Artificial intelligence (AI) has become a part of everyday conversation and our lives. It is considered as the new electricity that is revolutionizing the world. AI is heavily invested in both industry and academy. However, there is also a lot of hype in the current AI debate. AI based on so-called deep learning has achieved impressive results in many problems, but its limits are already visible. AI has been under research since the 1940s, and the industry has seen many ups and downs due to over-expectations and related disappointments that have followed. The purpose of this book is to give a realistic picture of AI, its history, its potential and limitations. We believe that AI is a helper, not a ruler of humans. We begin by describing what AI is and how it has evolved over the decades. After fundamentals, we explain the importance of massive data for the current mainstream of artificial intelligence. The most common representations for AI, methods, and machine learning are covered. In addition, the main application areas are introduced. Computer vision has been central to the development of AI. The book provides a general introduction to computer vision, and includes an exposure to the results and applications of our own research. Emotions are central to human intelligence, but little use has been made in AI. We present the basics of emotional intelligence and our own research on the topic. We discuss super-intelligence that transcends human understanding, explaining why such achievement seems impossible on the basis of present knowledge,and how AI could be improved. Finally, a summary is made of the current state of AI and what to do in the future. In the appendix, we look at the development of AI education, especially from the perspective of contents at our own university.
Most artificial intelligence models are trained through supervised learning, meaning that humans must label raw data. Data labeling is a critical part of automating artificial intelligence and machine learning model, but at the same time, it can be time-consuming and tedious work. A Korean startup called AIMMO, which uses software and humans to label and categorize image, video, sound, text and sensor fusion data, built an AI data annotation platform, enabling the data labeling faster for enterprises. AIMMO announced today it has raised $12 million in a Series A round to advance its data labeling technology and spur global expansions. Seven venture capital firms participated in the latest round: DS Asset Management, Industrial Bank of Korea, Hanwha Investment & Securities, S&S Investment, Toss Investment, Korea Asset Investment & Securities and Venture Field.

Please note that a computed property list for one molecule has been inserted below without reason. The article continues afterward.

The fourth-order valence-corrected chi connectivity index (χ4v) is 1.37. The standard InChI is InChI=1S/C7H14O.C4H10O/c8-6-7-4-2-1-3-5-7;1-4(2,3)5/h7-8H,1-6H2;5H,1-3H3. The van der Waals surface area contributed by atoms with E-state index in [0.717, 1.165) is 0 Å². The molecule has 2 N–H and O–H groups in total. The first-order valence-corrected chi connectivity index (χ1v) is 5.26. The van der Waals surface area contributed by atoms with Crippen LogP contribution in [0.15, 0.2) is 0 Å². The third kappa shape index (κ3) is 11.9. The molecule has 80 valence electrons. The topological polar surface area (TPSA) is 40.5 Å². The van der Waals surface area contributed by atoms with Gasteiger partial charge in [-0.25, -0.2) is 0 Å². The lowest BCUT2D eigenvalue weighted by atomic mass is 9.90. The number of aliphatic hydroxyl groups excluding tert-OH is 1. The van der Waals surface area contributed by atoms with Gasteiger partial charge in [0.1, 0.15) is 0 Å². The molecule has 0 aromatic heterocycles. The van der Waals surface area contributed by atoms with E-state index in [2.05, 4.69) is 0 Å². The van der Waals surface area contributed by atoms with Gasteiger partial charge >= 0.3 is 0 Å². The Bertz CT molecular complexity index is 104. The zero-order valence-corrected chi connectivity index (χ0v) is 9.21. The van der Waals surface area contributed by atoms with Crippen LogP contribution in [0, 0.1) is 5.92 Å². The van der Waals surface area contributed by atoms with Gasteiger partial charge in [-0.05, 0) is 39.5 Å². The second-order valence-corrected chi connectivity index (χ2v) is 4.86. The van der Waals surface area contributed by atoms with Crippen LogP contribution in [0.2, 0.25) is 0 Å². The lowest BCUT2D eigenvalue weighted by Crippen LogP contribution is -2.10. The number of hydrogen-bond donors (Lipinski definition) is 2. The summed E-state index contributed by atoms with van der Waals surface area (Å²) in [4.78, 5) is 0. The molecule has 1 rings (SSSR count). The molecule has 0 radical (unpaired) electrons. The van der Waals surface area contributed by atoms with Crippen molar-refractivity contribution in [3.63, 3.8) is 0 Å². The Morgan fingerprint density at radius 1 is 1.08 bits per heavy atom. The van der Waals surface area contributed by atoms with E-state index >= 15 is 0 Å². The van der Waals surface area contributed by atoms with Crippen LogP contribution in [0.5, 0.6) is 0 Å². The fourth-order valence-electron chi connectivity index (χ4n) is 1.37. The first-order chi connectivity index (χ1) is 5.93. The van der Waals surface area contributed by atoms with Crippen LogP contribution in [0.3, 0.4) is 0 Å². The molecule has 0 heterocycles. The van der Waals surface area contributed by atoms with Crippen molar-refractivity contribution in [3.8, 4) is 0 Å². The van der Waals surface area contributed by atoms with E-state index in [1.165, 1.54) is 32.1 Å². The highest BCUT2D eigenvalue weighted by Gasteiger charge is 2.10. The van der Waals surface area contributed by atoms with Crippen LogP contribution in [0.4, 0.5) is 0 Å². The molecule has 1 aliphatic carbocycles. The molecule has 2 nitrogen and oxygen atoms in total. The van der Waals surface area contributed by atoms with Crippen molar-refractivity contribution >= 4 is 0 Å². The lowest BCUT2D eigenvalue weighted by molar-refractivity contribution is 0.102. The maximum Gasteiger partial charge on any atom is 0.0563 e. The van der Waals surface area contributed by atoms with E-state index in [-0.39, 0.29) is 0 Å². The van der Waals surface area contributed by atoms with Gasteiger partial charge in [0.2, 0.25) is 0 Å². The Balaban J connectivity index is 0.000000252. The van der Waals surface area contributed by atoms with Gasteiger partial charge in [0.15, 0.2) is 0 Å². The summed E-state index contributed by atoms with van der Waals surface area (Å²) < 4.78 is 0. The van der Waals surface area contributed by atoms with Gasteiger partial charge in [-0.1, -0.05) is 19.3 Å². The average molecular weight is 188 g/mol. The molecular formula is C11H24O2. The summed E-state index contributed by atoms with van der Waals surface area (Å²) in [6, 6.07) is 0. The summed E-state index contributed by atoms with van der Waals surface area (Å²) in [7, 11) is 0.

Artificial intelligence (AI) is a broad field of computer science that focuses on creating intelligent machines that can accomplish activities that would normally need human intelligence. Machines may learn from their experiences, adapt to new inputs, and execute human-like jobs thanks to artificial intelligence (AI). Most AI examples you hear about today rely largely on deep learning and natural language processing, from chess-playing computers to self-driving cars. Computers can be trained to perform certain jobs by processing massive volumes of data and recognizing patterns in the data using these methods. Artificial Intelligence refers to the intelligence displayed by machines. In today's world, Artificial Intelligence has become highly popular. It is the simulation of human intelligence in computers that have been programmed to learn and mimic human actions.
Artificial intelligence is a target for every existing industry Or is it just another hyped innovation? It comes with no surprise how AI today becomes a catchall term that is said out loud in the job market. The US and China are in nip and tuck in the AI race for supremacy. Although China aims to be the technology leader by 2030, the economy is still at a struggle phase with a slowdown and trade war with the US. Emerging trends in artificial intelligence (AI) significantly points toward having a geopolitical disruption in the foreseeable future. As much as the